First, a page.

Referring now to the present preferred steering means for the four-wheeled automobile vehicle, the left front wheel 20 is rotatably mounted on the outer end of a bell crank formed on the wheel hub 24 and having a forwardly extending arm 25. Means to turn the left. wheel about a vertical axis for steering comprises a horizontally rotatable parallel steering crank 26 and a pivotally interconnected cross link 21. Corresponding turning movement is transmitted to the right hand front wheel 20 by a cross link 28 which connects the bell crank 25 to a similar rearwardly extending bell crank arm 25' on the right front wheel 20 by means of a rearward extension 29 of the bell crank 25. A steering wheel 30 is positioned in front of the driving seat l5 and adapted to transmit steering movement to the crank 26 through a conventional steering gear 3| and an upstanding rotatable shaft 32 which is suitably connected by bevelled gearing 33 to the steering wheel. The rotatable shaft 32 is suitably housed in a hollow steering column 34 which is normally inclined rearwardly, as shown in Fig. 8, for automobile driving. Means for holding the steering column 34 and wheel 30 in the rearwardly inclined position comprise a locking arm 35 removably bolted at 36 to a bracket fixed to the steering column 34. The opposite end of the arm 35 is connected to the frame of the vehicle body as at point 3'! under the seat.

Combined with the wheel steering mechanism are suitable shock absorber means for permitting the vehicle in flight to land upon the dirigible wheels 20 without harm to the steering mechanism. As embodied, the cross links 21 and 28 are connected to the steering links 25 by suitable universal joints 40 and a similar universal joint 4| forms the pivotal connection between steering arm 26 and the inner end of links 21. Suitable tie rods 43 and 44 extend diagonally from a central frame member 55 to the inner ends of pivotal arms 56 which extend from the hubs 24. The connections between the ends of arms 56 and the rods 43 and 44 are universal joints and similar connections (not shown) are provided at the frame member 55. Thus the entire steering mechanism is adapted to permit vertical pivotal movement upon a vertical shock absorbing movement of either wheel, without harm to or displacement of any parts or connections of the steering mechanism. The two front wheels 20 are independently sprung by means of hydraulic shock absorbers 45 which extend vertically upwardly and are rigidly connected at 56 to the wheel hub 24. The upper ends of the shock absorbers are connected at 41 to rigid frame members 48 of the vehicle body structure. It will be understood that other shock absorbing and steering systems may be provided, the principal object being to permit adequate land steering and also to enable the wheels to have a shockabsorbing movement substantially greater than that required for ordinary automobile use and 244. nationalities.

MGME M58 ii BUUME approximating the shock-absorbing action of airplane landing wheels. It will be understood that other forms of shock absorbers, such as spring or rubber cord or pneumatic systems may be used as found preferable or desirable.

Referring now to the embodied means for transmitting power to the rear wheels 2| of the vehicle, power is transmitted from the motor III to the rear wheels through a suitable conventional gear shifting transmission (not shown) to a differential 5| located in rear of motor l and midway between the rear wheels 2| (Fig. 16). A suitable friction clutch 52 normally engaged by a spring 53 is adapted to transmit power to the differential gearing under control of the driver, a control member 54 being indicated, but the connections therefrom to the clutch pedal 55 being not shown. As stated, suitable gear changing transmission means of any known or conventional type may be located between the clutch 52 and the differential drive 5|. It will be understood that the clutching, gear changing and transmission means between the motor shaft H and the rear wheel differential drive constitute no essential'part of the invention and for that reason are shown largely diagrammatically and may be of any suitable or desired construction.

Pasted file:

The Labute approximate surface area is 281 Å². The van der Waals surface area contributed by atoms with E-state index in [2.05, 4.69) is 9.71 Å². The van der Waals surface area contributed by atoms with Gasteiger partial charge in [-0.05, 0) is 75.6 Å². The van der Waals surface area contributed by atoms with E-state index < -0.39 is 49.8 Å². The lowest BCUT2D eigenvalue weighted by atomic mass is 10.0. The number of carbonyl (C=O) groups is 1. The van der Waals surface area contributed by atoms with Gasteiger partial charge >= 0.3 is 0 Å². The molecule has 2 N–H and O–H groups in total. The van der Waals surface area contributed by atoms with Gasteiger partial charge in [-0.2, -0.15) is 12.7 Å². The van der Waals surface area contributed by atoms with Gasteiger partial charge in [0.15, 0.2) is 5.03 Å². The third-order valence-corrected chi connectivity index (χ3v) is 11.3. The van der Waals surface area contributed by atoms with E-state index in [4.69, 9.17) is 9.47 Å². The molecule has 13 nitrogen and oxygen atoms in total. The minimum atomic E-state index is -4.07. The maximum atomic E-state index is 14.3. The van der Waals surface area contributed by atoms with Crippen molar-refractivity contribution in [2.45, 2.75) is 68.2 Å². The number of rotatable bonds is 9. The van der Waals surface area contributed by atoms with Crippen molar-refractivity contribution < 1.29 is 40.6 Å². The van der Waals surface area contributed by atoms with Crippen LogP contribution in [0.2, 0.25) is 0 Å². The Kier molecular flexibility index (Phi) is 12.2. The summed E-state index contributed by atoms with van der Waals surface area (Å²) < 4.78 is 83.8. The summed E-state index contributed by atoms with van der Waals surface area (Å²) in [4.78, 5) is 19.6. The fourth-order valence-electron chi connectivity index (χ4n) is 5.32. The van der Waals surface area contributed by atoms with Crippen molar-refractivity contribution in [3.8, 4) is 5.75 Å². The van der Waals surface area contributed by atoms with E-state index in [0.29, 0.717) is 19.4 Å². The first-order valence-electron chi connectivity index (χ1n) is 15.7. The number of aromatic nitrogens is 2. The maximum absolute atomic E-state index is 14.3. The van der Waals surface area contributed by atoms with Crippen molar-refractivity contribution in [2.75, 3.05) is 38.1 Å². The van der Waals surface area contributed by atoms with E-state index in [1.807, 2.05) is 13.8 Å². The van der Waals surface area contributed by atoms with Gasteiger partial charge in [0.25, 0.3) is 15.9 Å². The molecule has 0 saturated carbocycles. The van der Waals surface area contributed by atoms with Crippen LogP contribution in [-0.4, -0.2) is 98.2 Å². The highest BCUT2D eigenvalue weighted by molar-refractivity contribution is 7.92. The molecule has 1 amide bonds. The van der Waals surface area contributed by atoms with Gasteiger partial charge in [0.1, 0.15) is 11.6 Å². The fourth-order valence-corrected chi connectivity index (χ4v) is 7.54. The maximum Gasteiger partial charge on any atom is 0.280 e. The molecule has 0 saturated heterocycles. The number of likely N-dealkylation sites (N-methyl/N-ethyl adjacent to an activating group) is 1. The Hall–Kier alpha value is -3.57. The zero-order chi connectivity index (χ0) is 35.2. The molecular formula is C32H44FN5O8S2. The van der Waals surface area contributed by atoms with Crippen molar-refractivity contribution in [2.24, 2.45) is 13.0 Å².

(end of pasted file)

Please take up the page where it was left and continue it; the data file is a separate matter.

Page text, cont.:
The rear wheel driveis adapted for shockabsorbing movement whereby the rear wheels 2| may also act as landing wheels for the vehicle in flight. As embodied, power is transmitted from the differential gearing 5| to the wheels 2| through driven axles 80 both of which are provided with universal joints 5| adjacent the differential housing and also with universal joints 62 adjacent the wheel hub. Thus the wheels are adapted to have considerable free vertical movement which does not interfere with the transmission of power to the rear wheels when the vehicle is being operated on the land. Suitable shockabsorbing means are designed for controlling said vertical movement of the rear wheels. As embodied, a bell crank is provided for either rear wheel, the outer arm 83 of the bell crank being rigidly connected to the wheel hub. The bell crank is pivotally mounted at 64 on a fixed member of the automobile frame so that the inner arm 85 of the bell crank extends upwardly and slightly inwardly. A suitable hydraulic or other design of shock absorber 86 is connected at one end to the movable bell crank arm 65 and at its other end to the opposite fixed frame member 84. The opposing wheel is similarly provided with bell crank and shock absorber so that the two shock absorbers are disposed diagonally with respect to each other and sufliciently spaced to permit free independent action. Thus upward rocking movement of either rear wheel 2| will cause the arm 65 of its bell crank to swing inwardly and downwardly and compress the shock absorber attached thereto.